In short, employers need to understand how measuring employee satisfaction on a regular basis can increase fulfillment and, therefore, engagement. All three of these buzzwords are intimately intertwined and cannot exist without each other.
This is largely why employee engagement is starting to be called employee fulfillment. If an employee is fulfilled by their work, they will always perform better, stick around longer, and care more.
What to Look for When Measuring Employee Satisfaction
So, after all of that, what do you need to look for when measuring employee satisfaction? Are there any simply stats you need to know about?
Honestly, this sort of thing depends greatly on what type of organization you have and how your culture works. For some organizations, employee satisfaction may be easily seen or felt because the teams involved are all super close with one another.
A great manager will notice changes in their employee's behavior that can signal when they are starting to become dissatisfied with their work. This is when a meeting should be held between the manager and the employee to figure out what is going on and what path can be taken to fix it.
You'd be surprised how effective this strategy is. However, it relies on the fact that you have great managers and they, too, are satisfied in their role.
It can become very complicated when a manager, especially one with a large team, becomes dissatisfied and disengaged from their work because it can cause everyone underneath them feel the same way. This creates a runaway problem that upper management has to pay close attention to.
Besides having your managers specifically look out for satisfaction and report back to you, you should also regularly check in with employees using surveys or other touch points.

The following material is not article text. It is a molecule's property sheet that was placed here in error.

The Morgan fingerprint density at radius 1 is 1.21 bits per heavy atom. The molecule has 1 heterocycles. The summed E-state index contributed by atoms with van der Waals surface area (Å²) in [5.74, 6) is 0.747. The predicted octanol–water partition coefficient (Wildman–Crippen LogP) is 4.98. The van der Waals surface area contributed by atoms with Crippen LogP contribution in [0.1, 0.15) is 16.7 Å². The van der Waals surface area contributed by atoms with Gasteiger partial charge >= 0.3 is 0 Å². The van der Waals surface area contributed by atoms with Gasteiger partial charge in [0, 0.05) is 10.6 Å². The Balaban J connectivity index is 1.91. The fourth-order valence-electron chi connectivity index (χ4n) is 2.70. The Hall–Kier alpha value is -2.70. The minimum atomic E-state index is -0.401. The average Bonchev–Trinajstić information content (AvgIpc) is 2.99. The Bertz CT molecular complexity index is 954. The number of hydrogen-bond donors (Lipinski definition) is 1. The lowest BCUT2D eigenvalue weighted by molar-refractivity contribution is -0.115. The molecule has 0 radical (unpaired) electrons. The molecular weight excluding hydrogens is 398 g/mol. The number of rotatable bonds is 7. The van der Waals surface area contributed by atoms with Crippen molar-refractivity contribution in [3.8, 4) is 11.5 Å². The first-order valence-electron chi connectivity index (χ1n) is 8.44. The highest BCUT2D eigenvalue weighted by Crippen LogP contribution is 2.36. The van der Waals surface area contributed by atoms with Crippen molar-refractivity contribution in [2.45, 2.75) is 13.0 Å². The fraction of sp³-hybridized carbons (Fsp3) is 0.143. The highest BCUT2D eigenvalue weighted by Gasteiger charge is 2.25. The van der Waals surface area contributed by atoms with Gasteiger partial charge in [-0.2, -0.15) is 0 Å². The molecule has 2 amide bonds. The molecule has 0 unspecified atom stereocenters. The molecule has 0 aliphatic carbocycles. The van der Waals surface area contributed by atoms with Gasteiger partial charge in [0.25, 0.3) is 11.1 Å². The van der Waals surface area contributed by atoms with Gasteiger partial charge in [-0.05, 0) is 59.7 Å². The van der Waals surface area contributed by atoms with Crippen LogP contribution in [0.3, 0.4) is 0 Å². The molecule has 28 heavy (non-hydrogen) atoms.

It can be easy to neglect surveys and employee sanctification because - let's face it - there's always too much work to be done. Nowadays, though, with the tight labor market, it's becoming increasingly clear that managers and upper management cannot let this happen.
Depending on your culture, find ways to check in with employees and make sure that they are fulfilled in their roles. If they aren't, see if there are any changes you can make.
For example, if someone on your staff really loves art and is hyper creative, you should check to see if they can use those skills on any upcoming projects. It may even save you time and money finding a freelancer.
Measuring Employee Satisfaction: The Key Takeaways
The key to measuring employee satisfaction is to ensure that you are checking in with employees as much as you can while also relying on your managers to pay attention to how workers are working and feeling.
Once you have identified possible areas of improvement, make sure you tailor plans to individuals. Blanket fixes typically do not work on these solutions and often times feels forced or hollow.
In the end, measuring employee satisfaction can go a long way in helping you retain and attract talent because it helps engage employees on a more personal level and help them find the fulfillment we all want out of our careers.